In Sayyed v. United States Immigration and Customs Enforcement, Civil Action No. 4:12-CV-1083, the United States District Court for the Southern District of Texas, Houston Division, considered a section 2241 habeas petition filed by petitioner challenging an immigration detainer and a final order of removal, as well as petitioner's motion for de novo determination of citizenship. In its June 21, 2012 Order of Dismissal, the Houston court noted a federal district court only has jurisdiction to review a derivative citizenship claim in two scenarios: (1) where a claimant has applied for a certificate of citizenship through the filing of Form N-600 with the United States Citizenship and Immigration Services under 8 U.S.C. § 1452(a) outside the removal context, [3] has exhausted his administrative remedies through appeal, and then brings a declaratory judgment action in a federal district court pursuant to 8 U.S.C. § 1503(a); or (2) where the claim of citizenship is raised and rejected as a defense in a removal proceeding, is rejected on appeal by the Board of Immigration Appeals, and the claimant filed a petition for review with a federal court of appeals who then directly transfers the case to the federal district court for a determination of the nationality claim. Id. [ECF 33 at 6].

         Observing petitioner's case had not been transferred to the district court from a federal appellate court, the Houston Division court found the only issue to determine was whether petitioner's claims arose “by reason of, or in connection with” his prior removal proceedings and noted an affirmative answer to that inquiry would divest the court of subject matter jurisdiction. Id. [ECF 33 at 7]. After detailing the procedural history of petitioner's claim and relying on controlling Fifth Circuit authority, the Houston Division court held petitioner's action was barred because his claim of citizenship first arose “by reason of or in connection with” his removal proceedings, and the district court was thus without jurisdiction to consider petitioner's request for determination of citizenship. Id. [ECF 33 at 8].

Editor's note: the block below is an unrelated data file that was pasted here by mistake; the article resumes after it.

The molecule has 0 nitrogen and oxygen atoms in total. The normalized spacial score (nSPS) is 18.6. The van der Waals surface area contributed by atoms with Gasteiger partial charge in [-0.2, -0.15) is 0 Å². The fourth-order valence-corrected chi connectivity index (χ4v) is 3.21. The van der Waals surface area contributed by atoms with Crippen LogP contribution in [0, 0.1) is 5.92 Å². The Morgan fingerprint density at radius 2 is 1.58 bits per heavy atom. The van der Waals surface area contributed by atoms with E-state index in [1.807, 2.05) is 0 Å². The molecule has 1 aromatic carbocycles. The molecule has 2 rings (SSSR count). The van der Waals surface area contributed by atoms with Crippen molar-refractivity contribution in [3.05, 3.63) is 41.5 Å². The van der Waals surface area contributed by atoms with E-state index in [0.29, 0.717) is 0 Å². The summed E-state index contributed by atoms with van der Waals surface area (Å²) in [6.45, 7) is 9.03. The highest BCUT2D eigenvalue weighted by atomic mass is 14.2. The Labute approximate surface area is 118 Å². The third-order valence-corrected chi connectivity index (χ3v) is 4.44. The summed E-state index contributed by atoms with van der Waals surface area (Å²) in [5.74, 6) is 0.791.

As with the Houston case, a federal court of appeals did not transfer the instant case to this district court; rather, petitioner commenced this proceeding by directly filing the action with this Court. Therefore, as in the Houston case, the only issue before this Court is whether petitioner's claim for derivative citizenship arose “by reason of, or in connection with” his removal proceedings. This precise issue was previously raised and rejected by the Houston Division court in a final order, and petitioner simply appears to be attempting to bypass that decision. Petitioner should be precluded from relitigating this exact same claim here.